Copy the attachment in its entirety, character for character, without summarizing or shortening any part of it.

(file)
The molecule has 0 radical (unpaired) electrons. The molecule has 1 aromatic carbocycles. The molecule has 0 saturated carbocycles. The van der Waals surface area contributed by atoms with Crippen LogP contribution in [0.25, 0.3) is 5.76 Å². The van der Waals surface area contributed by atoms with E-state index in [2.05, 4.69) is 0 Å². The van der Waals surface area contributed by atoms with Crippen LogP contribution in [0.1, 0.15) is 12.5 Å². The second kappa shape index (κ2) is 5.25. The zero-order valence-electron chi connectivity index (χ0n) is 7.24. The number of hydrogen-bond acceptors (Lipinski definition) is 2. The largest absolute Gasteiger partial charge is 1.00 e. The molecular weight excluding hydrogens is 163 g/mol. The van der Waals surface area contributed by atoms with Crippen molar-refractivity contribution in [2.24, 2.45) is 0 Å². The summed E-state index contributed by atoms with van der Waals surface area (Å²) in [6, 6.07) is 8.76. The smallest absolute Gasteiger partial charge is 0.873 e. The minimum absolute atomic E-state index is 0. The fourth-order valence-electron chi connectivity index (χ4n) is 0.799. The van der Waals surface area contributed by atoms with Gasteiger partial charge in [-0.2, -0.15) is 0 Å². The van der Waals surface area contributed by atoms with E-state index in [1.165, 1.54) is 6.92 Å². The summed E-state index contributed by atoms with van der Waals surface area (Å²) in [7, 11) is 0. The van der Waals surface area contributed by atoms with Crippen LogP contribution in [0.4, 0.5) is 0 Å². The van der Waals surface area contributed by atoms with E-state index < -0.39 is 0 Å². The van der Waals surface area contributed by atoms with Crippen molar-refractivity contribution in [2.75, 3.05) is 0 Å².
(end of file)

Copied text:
The molecule has 0 radical (unpaired) electrons. The molecule has 1 aromatic carbocycles. The molecule has 0 saturated carbocycles. The van der Waals surface area contributed by atoms with Crippen LogP contribution in [0.25, 0.3) is 5.76 Å². The van der Waals surface area contributed by atoms with E-state index in [2.05, 4.69) is 0 Å². The van der Waals surface area contributed by atoms with Crippen LogP contribution in [0.1, 0.15) is 12.5 Å². The second kappa shape index (κ2) is 5.25. The zero-order valence-electron chi connectivity index (χ0n) is 7.24. The number of hydrogen-bond acceptors (Lipinski definition) is 2. The largest absolute Gasteiger partial charge is 1.00 e. The molecular weight excluding hydrogens is 163 g/mol. The van der Waals surface area contributed by atoms with Crippen molar-refractivity contribution in [2.24, 2.45) is 0 Å². The summed E-state index contributed by atoms with van der Waals surface area (Å²) in [6, 6.07) is 8.76. The smallest absolute Gasteiger partial charge is 0.873 e. The minimum absolute atomic E-state index is 0. The fourth-order valence-electron chi connectivity index (χ4n) is 0.799. The van der Waals surface area contributed by atoms with Gasteiger partial charge in [-0.2, -0.15) is 0 Å². The van der Waals surface area contributed by atoms with E-state index in [1.165, 1.54) is 6.92 Å². The summed E-state index contributed by atoms with van der Waals surface area (Å²) in [7, 11) is 0. The van der Waals surface area contributed by atoms with Crippen LogP contribution in [0.4, 0.5) is 0 Å². The van der Waals surface area contributed by atoms with E-state index < -0.39 is 0 Å². The van der Waals surface area contributed by atoms with Crippen molar-refractivity contribution in [2.75, 3.05) is 0 Å².